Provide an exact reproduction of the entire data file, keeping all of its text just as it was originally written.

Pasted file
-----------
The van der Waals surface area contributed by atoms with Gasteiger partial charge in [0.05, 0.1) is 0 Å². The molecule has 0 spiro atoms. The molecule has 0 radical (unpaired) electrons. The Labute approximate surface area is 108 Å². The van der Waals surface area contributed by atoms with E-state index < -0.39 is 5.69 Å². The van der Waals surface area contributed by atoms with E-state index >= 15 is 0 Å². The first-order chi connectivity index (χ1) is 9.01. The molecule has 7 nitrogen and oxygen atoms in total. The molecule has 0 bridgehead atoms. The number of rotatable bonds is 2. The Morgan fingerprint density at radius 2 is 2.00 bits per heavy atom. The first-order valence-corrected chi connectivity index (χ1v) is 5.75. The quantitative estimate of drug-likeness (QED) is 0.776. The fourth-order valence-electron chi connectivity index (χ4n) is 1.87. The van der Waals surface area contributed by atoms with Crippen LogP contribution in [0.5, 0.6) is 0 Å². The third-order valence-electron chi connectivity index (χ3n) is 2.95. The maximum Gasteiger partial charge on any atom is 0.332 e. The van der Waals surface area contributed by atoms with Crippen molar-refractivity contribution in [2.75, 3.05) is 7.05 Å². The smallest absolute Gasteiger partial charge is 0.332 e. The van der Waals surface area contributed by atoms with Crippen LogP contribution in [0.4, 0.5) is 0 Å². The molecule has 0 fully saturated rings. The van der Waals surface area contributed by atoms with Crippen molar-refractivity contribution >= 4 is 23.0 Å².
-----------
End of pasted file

The van der Waals surface area contributed by atoms with Gasteiger partial charge in [0.05, 0.1) is 0 Å². The molecule has 0 spiro atoms. The molecule has 0 radical (unpaired) electrons. The Labute approximate surface area is 108 Å². The van der Waals surface area contributed by atoms with E-state index < -0.39 is 5.69 Å². The van der Waals surface area contributed by atoms with E-state index >= 15 is 0 Å². The first-order chi connectivity index (χ1) is 9.01. The molecule has 7 nitrogen and oxygen atoms in total. The molecule has 0 bridgehead atoms. The number of rotatable bonds is 2. The Morgan fingerprint density at radius 2 is 2.00 bits per heavy atom. The first-order valence-corrected chi connectivity index (χ1v) is 5.75. The quantitative estimate of drug-likeness (QED) is 0.776. The fourth-order valence-electron chi connectivity index (χ4n) is 1.87. The van der Waals surface area contributed by atoms with Crippen LogP contribution in [0.5, 0.6) is 0 Å². The third-order valence-electron chi connectivity index (χ3n) is 2.95. The maximum Gasteiger partial charge on any atom is 0.332 e. The van der Waals surface area contributed by atoms with Crippen molar-refractivity contribution in [2.75, 3.05) is 7.05 Å². The smallest absolute Gasteiger partial charge is 0.332 e. The van der Waals surface area contributed by atoms with Crippen LogP contribution in [0.4, 0.5) is 0 Å². The molecule has 0 fully saturated rings. The van der Waals surface area contributed by atoms with Crippen molar-refractivity contribution >= 4 is 23.0 Å².